November 14, 2008
In a flush of enthusiasm in my youth, I started studying for an MBA. It seemed like a good idea at the time, but fourteen years later it remains unfinished. The complexities of business economics and company accounting and reporting are just hazy memories. Any fragments of fact about mid-90s Australian industrial relations, are now antiquated. Hours of study gone; knowledge vaporised.
Except, that is, for this ...
I did love studying the manufacturing process. It introduced me to a strategy used in production that I felt I could embrace and call my own. My mantra; my life-philosophy: its a concept called just-in-time. In the manufacturing world this is the process of having your equipment, resources and labour available only in the amount required and at the time required to do the job. (A concept employed by the Ford Motor Company on assembly lines as early as the 1920s). Stock is produced just when needed - no earlier, no later.
Of course, I could see immediate application: exams. Why waste valuable intellectual real estate storing facts ahead of time, when cramming at the last minute might work? Then it was household tasks. Ironing? No need to spend hours starching and pressing - simply iron-as-you-go. Genius. And so started the slow decline: everything happening just at the time required (belated note-to-self: composing wedding speech during the reception is cutting it fine). From the outside it might have looked a little bit like procrastination or disorganisation, but it worked for me.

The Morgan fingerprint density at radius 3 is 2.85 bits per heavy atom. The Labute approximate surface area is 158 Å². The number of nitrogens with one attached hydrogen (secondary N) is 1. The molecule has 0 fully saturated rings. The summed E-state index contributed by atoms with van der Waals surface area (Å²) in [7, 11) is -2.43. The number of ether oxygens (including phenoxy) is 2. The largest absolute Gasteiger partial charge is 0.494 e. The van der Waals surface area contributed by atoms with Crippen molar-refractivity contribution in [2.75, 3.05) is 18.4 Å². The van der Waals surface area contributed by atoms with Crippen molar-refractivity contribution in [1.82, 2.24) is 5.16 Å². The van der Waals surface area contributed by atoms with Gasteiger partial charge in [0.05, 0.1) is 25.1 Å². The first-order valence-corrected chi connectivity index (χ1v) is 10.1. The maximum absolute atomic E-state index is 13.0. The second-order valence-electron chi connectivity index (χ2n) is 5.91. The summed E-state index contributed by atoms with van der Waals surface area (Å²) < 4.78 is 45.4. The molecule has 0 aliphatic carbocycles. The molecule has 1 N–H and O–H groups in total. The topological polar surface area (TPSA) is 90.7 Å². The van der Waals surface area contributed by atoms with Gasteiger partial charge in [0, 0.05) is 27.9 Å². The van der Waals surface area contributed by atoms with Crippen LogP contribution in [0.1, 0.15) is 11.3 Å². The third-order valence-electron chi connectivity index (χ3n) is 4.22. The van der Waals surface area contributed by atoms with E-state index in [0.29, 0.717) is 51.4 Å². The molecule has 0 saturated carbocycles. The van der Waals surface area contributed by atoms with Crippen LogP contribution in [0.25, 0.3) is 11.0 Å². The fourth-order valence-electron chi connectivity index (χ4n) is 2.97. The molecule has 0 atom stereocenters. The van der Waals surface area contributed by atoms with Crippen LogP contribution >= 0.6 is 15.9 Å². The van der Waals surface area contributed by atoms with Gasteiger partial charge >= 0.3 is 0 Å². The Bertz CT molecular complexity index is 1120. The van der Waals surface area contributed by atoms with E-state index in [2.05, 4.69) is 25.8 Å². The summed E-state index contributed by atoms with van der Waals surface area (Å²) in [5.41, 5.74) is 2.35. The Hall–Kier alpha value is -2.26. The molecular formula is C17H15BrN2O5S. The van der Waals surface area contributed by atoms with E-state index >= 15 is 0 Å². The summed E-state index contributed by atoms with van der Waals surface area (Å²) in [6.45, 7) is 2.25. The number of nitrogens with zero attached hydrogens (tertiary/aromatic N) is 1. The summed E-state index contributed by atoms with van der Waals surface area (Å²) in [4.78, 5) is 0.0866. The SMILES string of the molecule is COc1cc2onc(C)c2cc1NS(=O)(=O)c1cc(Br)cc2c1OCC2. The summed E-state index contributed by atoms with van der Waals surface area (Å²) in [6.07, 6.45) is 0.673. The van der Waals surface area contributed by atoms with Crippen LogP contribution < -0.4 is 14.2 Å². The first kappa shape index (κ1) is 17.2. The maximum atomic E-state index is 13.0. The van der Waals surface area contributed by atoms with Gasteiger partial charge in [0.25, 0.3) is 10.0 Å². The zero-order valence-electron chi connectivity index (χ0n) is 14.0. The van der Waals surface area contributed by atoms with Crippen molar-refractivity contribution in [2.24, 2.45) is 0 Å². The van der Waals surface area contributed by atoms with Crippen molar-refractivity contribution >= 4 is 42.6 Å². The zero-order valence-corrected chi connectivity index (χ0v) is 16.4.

However, years later - as just-in-time has become part of the fabric of my very being - I think I may have discovered a failing.
With Mr HB away and the boys ill, I have discovered that its not a good thing to buy food just as you need it. Or nappies. Or toilet paper. If you can't leave the house, you are in strife. Thankfully, my kind parents have bailed me out. They have shopped for me and made sure that we haven't had to resort to eating tinned water chestnuts and putting Bargy into left-over newborn nappies.
But it has got me thinking.
With a young family relying on me, maybe these days I should be thinking more Baden-Powell, than Henry Ford. What if we're all sick again? Or heaven forbid, there's a natural disaster? When everyone is well again, I think I should head out and stock the cupboards for that proverbial very rainy day. Never mind just-in-time ... I'm moving immediately to Hoppo Bumpo's new just-in-case strategy. This will almost certainly entail an emergency plan, a flashlight and of course ... a lot of toilet paper.
What do you have at your house just-in-case?
Filed under: Domestica